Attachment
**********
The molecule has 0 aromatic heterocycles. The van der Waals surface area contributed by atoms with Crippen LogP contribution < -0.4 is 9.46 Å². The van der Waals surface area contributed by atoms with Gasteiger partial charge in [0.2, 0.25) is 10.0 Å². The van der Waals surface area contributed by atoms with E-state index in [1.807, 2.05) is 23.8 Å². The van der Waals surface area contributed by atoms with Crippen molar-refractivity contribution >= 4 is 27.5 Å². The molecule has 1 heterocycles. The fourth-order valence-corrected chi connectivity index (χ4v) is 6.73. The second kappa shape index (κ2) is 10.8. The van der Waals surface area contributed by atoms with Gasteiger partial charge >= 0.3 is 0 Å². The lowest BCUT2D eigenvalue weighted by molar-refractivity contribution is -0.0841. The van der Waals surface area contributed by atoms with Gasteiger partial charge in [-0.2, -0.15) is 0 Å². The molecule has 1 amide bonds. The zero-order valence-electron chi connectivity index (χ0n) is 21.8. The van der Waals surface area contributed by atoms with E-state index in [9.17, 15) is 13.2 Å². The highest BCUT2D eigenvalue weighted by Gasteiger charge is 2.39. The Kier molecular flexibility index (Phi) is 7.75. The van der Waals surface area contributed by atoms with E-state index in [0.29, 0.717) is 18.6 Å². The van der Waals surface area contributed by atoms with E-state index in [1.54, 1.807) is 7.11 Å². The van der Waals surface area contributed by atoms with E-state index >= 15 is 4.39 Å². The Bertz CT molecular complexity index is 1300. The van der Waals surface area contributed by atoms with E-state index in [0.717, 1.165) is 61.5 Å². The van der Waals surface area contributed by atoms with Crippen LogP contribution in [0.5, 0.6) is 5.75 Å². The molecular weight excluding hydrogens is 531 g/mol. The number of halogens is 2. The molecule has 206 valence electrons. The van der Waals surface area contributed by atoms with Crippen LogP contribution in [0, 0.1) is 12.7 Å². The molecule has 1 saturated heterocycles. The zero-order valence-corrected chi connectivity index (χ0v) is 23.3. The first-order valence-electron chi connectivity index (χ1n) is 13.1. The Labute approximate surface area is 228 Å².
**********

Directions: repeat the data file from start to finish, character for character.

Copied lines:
The molecule has 0 aromatic heterocycles. The van der Waals surface area contributed by atoms with Crippen LogP contribution < -0.4 is 9.46 Å². The van der Waals surface area contributed by atoms with Gasteiger partial charge in [0.2, 0.25) is 10.0 Å². The van der Waals surface area contributed by atoms with E-state index in [1.807, 2.05) is 23.8 Å². The van der Waals surface area contributed by atoms with Crippen molar-refractivity contribution >= 4 is 27.5 Å². The molecule has 1 heterocycles. The fourth-order valence-corrected chi connectivity index (χ4v) is 6.73. The second kappa shape index (κ2) is 10.8. The van der Waals surface area contributed by atoms with Gasteiger partial charge >= 0.3 is 0 Å². The lowest BCUT2D eigenvalue weighted by molar-refractivity contribution is -0.0841. The van der Waals surface area contributed by atoms with Gasteiger partial charge in [-0.2, -0.15) is 0 Å². The molecule has 1 amide bonds. The zero-order valence-electron chi connectivity index (χ0n) is 21.8. The van der Waals surface area contributed by atoms with E-state index in [9.17, 15) is 13.2 Å². The highest BCUT2D eigenvalue weighted by Gasteiger charge is 2.39. The Kier molecular flexibility index (Phi) is 7.75. The van der Waals surface area contributed by atoms with E-state index in [0.29, 0.717) is 18.6 Å². The van der Waals surface area contributed by atoms with E-state index in [1.54, 1.807) is 7.11 Å². The van der Waals surface area contributed by atoms with E-state index >= 15 is 4.39 Å². The Bertz CT molecular complexity index is 1300. The van der Waals surface area contributed by atoms with E-state index in [0.717, 1.165) is 61.5 Å². The van der Waals surface area contributed by atoms with Crippen LogP contribution in [0.5, 0.6) is 5.75 Å². The molecular weight excluding hydrogens is 531 g/mol. The number of halogens is 2. The molecule has 206 valence electrons. The van der Waals surface area contributed by atoms with Crippen LogP contribution in [0, 0.1) is 12.7 Å². The molecule has 1 saturated heterocycles. The zero-order valence-corrected chi connectivity index (χ0v) is 23.3. The first-order valence-electron chi connectivity index (χ1n) is 13.1. The Labute approximate surface area is 228 Å².